The other half of Contestant No. 1 felt we had progressed enough to be able to joke about rape. News flash: No one gets over rape. With the hue and cry swirling around the twin contestants, half to his credit offered his mea culpa. The standard, for me, is to see said senator working to remove this backward, dangerous, unhealthy and discriminatory bill from the books of post-Independence Jamaica and to participate in a national campaign to eradicate violence against women. Even the NFL has such a campaign!

Ironically, the Brits have erased this from their law books while we hang on to it like a 'mawga dog wid dry bone'. "It's how hegemony works," male empty nester points out.

Contestant No. 2, Minister of the Inarticulate Majority, has in his baggage the naming of Jamaicans who have used modern means of communications to register their objection to actions by the government and, specifically, a public board and its chairman. It occurred to me that my 'empty-nester' partner and I aren't 'tweeters'. So does this mean we are members of the 'Inarticulate majority' that the minister must also belong to by his own argument? Hmm!

We are articulate, and so are our family and friends from all walks of life. Just in time to prove it, partner empty nester muttered under his PhD breath, "Must be another Bush-ism politic at play." Then, he refocuses on Thursday night football. Dallas is whipping Chicago!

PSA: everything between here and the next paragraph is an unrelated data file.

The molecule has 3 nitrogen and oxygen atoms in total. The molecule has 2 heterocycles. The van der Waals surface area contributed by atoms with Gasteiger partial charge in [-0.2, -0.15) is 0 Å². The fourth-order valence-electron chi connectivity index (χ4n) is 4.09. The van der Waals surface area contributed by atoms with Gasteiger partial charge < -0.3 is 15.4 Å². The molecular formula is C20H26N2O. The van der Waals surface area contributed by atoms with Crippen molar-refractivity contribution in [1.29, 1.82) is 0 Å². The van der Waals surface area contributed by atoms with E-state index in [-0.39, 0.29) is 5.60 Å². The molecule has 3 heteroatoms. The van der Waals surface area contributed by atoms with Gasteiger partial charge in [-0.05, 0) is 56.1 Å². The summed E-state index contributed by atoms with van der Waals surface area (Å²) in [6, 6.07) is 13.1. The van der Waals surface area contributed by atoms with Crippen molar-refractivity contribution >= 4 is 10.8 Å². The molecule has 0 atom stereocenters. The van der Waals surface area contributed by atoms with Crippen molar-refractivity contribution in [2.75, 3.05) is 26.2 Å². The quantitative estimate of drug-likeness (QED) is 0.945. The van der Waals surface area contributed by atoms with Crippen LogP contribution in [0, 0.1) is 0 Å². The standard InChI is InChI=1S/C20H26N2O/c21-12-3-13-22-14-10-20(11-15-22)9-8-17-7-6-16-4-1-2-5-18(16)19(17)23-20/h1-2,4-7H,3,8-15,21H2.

Bush-ism Politic. Tweet about that, Minister! I beamed with pride.

Then to top it off, we have Chairman 'Arro' Gant-Opaque. A real outlaw cowboy, it seems (no disrespect to the Dallas Cowboys and the Outlaw, Josey Wales). His baggage: how could one man like a rolling snowball manage to bring a national treasure to near ill repute? Luckily, the majority of the 'articulate minority' can recognise, analyse and name poor leadership and bad governance when they see it.

My humble suggestion to the PM: none of these is worth keeping without radical, revolutionary social and political transformation.


Some Jamaicans are tut-tutting as they dismiss these issues as more instances when we prove we can't govern ourselves. Others are hoping, "My party gweh whip dem! Mek she call election if she bad!" Yet others like the majority of the 'articulate minority' know that there is more at stake here than win or lose or P or L Parties.

Jamaica, along with other small island developing states (SIDS), is in the ultimate fight for its existence. Climate change is happening to us, and as we participate in the climate negotiations in Lima, Peru (December 1-12, 2014), our negotiators, a knowledgeable, capable, dedicated crew of government and civil-society members, are doing Brand Jamaica proud. We can't afford to waste precious resources.